The evangelist in charge of the meetings, Rev. Dr. J. W. Mahood, is a preacher of unusual ability.
He eschews the sensational and his pleas for Christian living and Christina service are couched in terms so simple and presented in a spirit so charitable and so eminently sane that they wield great influence on the large congregations that assemble at each meeting of Dr. Mahood it must be conceded that while the truth as he presents it often burns and blisters and sears, yet it is the truth as preached in the Christian bible that has that effect and not the mannerisms nor the spirit of the speaker.
The church of Aurelia that secured Dr. Mahood evidently made no mistake in the man and a great work will be wrought in Aurelia if the proper support is given him by those who are under every obligation to help and not retard the moral and spiritual awakening and rejuvenation of the community.
The music of the meetings is under the direction of Oliver Arnold of Scranton, Penn., a graduate of the Boston Conservatory of Music and for some time had charge of the music in Tremont Temple Boston.
Sunday evening marked the close of the special union services that have been going on in the skating rink for the past five weeks. During these meetings many have started to lead the Christian life and many whose names were on the church rolls have woke up to their responsibilities and privileges.
When these services commenced many thought the whole town was going to be torn up, but nothing of the kind has happened. The meetings every one of them have been conducted in an orderly Christian manner so no one has had a chance to complain.
The churches have been carrying on a campaign similar to what has been and is being done by every wide awake business institution, merely advertising and seeking to increase its business.
It looks to us as though this would be a profitable thing for churches to make a practice of as well as any other business enterprise. The forces opposing the church are on the job all the time as is competition in anything.
In their brief stay Dr. Jordan and Mr. and Mrs. George have made many warm friends who were sorry to see them leave. On January 5th they go to Caldwell, Ohio, where they will open the next series of meetings.
From here Mr. and Mrs. George went to Lincoln, Neb., where they will spend the holidays and Dr. Jordan will spend the holidays at Olant, Penn.
Will Holck, Marcus, was seriously injured late Tuesday afternoon when he was thrown through the windshield of an automobile as it plunged over a steep embankment 11 miles southwest of Cherokee. Officers reported the car was driven by Holck's son.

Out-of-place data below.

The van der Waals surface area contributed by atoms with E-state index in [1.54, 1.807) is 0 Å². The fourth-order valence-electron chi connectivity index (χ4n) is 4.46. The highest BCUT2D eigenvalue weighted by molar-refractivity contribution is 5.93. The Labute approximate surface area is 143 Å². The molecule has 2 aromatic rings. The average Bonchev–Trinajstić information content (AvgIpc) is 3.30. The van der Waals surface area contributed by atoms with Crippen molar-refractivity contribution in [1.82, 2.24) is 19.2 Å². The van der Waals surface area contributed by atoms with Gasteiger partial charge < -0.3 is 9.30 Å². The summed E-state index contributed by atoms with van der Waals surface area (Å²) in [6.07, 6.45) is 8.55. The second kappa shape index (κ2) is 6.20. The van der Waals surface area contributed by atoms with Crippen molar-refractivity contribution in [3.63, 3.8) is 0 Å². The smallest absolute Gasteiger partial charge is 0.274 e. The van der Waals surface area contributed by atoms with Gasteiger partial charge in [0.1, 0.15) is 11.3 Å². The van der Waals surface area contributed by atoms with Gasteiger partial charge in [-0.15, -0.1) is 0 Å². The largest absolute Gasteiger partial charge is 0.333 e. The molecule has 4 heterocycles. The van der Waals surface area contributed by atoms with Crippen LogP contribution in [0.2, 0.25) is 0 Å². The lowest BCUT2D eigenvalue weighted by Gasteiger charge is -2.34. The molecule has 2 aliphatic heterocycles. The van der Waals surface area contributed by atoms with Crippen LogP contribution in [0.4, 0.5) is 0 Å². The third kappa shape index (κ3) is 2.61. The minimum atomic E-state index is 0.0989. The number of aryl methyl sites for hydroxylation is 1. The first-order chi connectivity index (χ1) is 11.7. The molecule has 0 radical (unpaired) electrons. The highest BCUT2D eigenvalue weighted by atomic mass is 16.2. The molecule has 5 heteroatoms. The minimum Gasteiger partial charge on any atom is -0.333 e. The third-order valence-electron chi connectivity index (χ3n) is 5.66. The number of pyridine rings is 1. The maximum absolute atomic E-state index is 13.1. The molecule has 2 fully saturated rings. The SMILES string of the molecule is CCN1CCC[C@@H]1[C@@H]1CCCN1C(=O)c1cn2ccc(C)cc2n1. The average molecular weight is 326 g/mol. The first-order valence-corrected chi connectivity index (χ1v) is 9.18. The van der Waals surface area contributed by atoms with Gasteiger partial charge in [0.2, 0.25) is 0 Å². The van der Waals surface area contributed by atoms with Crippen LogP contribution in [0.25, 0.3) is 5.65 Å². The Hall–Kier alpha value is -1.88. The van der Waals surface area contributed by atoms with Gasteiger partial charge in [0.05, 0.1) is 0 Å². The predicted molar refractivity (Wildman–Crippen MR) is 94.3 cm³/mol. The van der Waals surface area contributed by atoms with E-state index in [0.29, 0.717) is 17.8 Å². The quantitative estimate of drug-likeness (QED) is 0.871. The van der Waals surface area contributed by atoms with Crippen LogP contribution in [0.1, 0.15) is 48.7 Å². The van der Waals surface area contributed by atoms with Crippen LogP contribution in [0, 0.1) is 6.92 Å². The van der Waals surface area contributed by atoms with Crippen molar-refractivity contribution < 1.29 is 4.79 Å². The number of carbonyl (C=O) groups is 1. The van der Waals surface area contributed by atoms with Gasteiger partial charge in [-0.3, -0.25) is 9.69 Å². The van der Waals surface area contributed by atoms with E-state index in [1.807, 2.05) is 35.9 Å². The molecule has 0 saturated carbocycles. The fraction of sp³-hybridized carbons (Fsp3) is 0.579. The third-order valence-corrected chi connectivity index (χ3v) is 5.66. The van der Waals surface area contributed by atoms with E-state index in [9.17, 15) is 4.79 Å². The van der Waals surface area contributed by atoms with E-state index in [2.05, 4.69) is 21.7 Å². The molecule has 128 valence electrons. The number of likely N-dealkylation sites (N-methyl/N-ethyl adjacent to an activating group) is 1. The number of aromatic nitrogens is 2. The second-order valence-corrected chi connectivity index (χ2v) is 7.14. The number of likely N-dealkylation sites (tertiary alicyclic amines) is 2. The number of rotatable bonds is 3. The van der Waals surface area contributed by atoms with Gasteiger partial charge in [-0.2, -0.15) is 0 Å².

At Sioux Valley hospital Wednesday morning, the Marcus man was in a critical condition and he was still unconscious, physicians reported. They said he had a broken wrist, head injuries and numerous lacerations.
The car in which he was riding, it was reported, attempted to pass a truck on the icy highway and ran too close to the edge of a deep ditch along the side. Before the driver could gain control, the machine plunged down the bank and was wrecked.
The son was only slightly injured. The accident occurred about 4 o'clock. Passerby rushed the injured man to Sioux Valley hospital here.
Witnesses said the machine crashed through a highway guidepost and into a tree stump before it came to a stop at the bottom of the ditch. The impacts of the two crashes caused the older man to be thrown through the windshield.
Fire of undetermined origin Dec. 8 destroyed a double corn crib and overhead granary, two leanto machine sheds, 3,000 bushels of corn, a supply of seed barley and other small grain, and a full line of farm machinery including two tractors, on the John Panther farm three miles east of Sutherland.
The flames had gained such headway when discovered between two and three o'clock that little could be done when the local firemen with the truck answered the call for aid.
Roy Dobricka, farmer living north of the Panther place, discovered the blaze as he was passing the farm. Mrs. G. Panther, mother of the owner, alone in the house at the time had not noticed the fire. John Panther was at Primghar at the time, having been called there by the critical condition of his brother-in-law, Will Westphal, who had been injured in a car-train crash the night before.
Sutherland firemen battled the blaze until nearly dark. They had just returned to town about six o'clock when they were again called to the scene when the fire again broke out. A crew of firemen and neighbors worked late into the night, salvaging some of the corn from the smouldering heap.
The loss estimated at thousands of dollars is not covered by insurance, except on the buildings.
A display exemplifying an old-fashioned Christmas, as might have been observed in the mid-nineteenth century can be seen at the Sanford Museum.
The Sanford Memorial room furnished in the fashion approximating the Victorian age has been decorated for Christmas as any home might have been in that era.
Attracting most attention and provoking some nostalgic memories of the pre-electric generation is the Christmas tree decorated with home made ornaments of paper, tiny paper drums, gilded nuts and festooned with garlands of popcorn and cranberries.
Under the tree, awaiting this little girl's enjoyment are such toys as a rag dolly, a doll with a china head, wrought iron ice skates with wooden soles, known to be at least 100 years old.